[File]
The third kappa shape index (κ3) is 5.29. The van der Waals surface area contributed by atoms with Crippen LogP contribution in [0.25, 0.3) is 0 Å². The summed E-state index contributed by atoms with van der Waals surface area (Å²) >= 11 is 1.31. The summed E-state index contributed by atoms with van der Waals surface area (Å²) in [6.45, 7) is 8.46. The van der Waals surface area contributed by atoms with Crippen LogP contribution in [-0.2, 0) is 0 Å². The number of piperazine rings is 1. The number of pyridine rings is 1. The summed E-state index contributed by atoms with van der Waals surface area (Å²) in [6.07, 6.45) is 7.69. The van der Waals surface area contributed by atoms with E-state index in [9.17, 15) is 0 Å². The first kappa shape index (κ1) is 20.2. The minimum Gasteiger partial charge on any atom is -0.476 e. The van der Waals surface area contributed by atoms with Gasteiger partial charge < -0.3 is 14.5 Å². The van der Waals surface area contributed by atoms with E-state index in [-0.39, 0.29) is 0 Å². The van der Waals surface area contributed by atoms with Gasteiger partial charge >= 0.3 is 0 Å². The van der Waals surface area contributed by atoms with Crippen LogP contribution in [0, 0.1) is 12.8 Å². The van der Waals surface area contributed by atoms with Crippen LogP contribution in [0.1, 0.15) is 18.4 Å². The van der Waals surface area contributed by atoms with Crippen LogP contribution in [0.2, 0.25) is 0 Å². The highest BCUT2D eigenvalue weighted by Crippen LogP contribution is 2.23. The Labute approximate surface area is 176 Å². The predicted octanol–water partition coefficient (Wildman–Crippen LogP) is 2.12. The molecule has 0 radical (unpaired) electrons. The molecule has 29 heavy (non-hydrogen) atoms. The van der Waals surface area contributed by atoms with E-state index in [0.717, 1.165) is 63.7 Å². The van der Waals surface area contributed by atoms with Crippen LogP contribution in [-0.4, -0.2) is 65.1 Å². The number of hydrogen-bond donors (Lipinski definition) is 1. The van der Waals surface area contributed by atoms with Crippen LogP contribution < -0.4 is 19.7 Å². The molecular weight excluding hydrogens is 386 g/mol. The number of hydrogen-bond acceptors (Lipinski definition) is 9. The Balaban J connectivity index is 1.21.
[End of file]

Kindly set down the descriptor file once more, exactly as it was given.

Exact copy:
The third kappa shape index (κ3) is 5.29. The van der Waals surface area contributed by atoms with Crippen LogP contribution in [0.25, 0.3) is 0 Å². The summed E-state index contributed by atoms with van der Waals surface area (Å²) >= 11 is 1.31. The summed E-state index contributed by atoms with van der Waals surface area (Å²) in [6.45, 7) is 8.46. The van der Waals surface area contributed by atoms with Crippen LogP contribution in [-0.2, 0) is 0 Å². The number of piperazine rings is 1. The number of pyridine rings is 1. The summed E-state index contributed by atoms with van der Waals surface area (Å²) in [6.07, 6.45) is 7.69. The van der Waals surface area contributed by atoms with E-state index in [9.17, 15) is 0 Å². The first kappa shape index (κ1) is 20.2. The minimum Gasteiger partial charge on any atom is -0.476 e. The van der Waals surface area contributed by atoms with Gasteiger partial charge < -0.3 is 14.5 Å². The van der Waals surface area contributed by atoms with E-state index in [-0.39, 0.29) is 0 Å². The van der Waals surface area contributed by atoms with Gasteiger partial charge >= 0.3 is 0 Å². The van der Waals surface area contributed by atoms with Crippen LogP contribution in [0, 0.1) is 12.8 Å². The van der Waals surface area contributed by atoms with Crippen LogP contribution in [0.1, 0.15) is 18.4 Å². The van der Waals surface area contributed by atoms with Crippen LogP contribution in [0.2, 0.25) is 0 Å². The highest BCUT2D eigenvalue weighted by Crippen LogP contribution is 2.23. The Labute approximate surface area is 176 Å². The predicted octanol–water partition coefficient (Wildman–Crippen LogP) is 2.12. The molecule has 0 radical (unpaired) electrons. The molecule has 29 heavy (non-hydrogen) atoms. The van der Waals surface area contributed by atoms with E-state index in [0.717, 1.165) is 63.7 Å². The van der Waals surface area contributed by atoms with Crippen LogP contribution in [-0.4, -0.2) is 65.1 Å². The number of hydrogen-bond donors (Lipinski definition) is 1. The van der Waals surface area contributed by atoms with Crippen LogP contribution < -0.4 is 19.7 Å². The molecular weight excluding hydrogens is 386 g/mol. The number of hydrogen-bond acceptors (Lipinski definition) is 9. The Balaban J connectivity index is 1.21.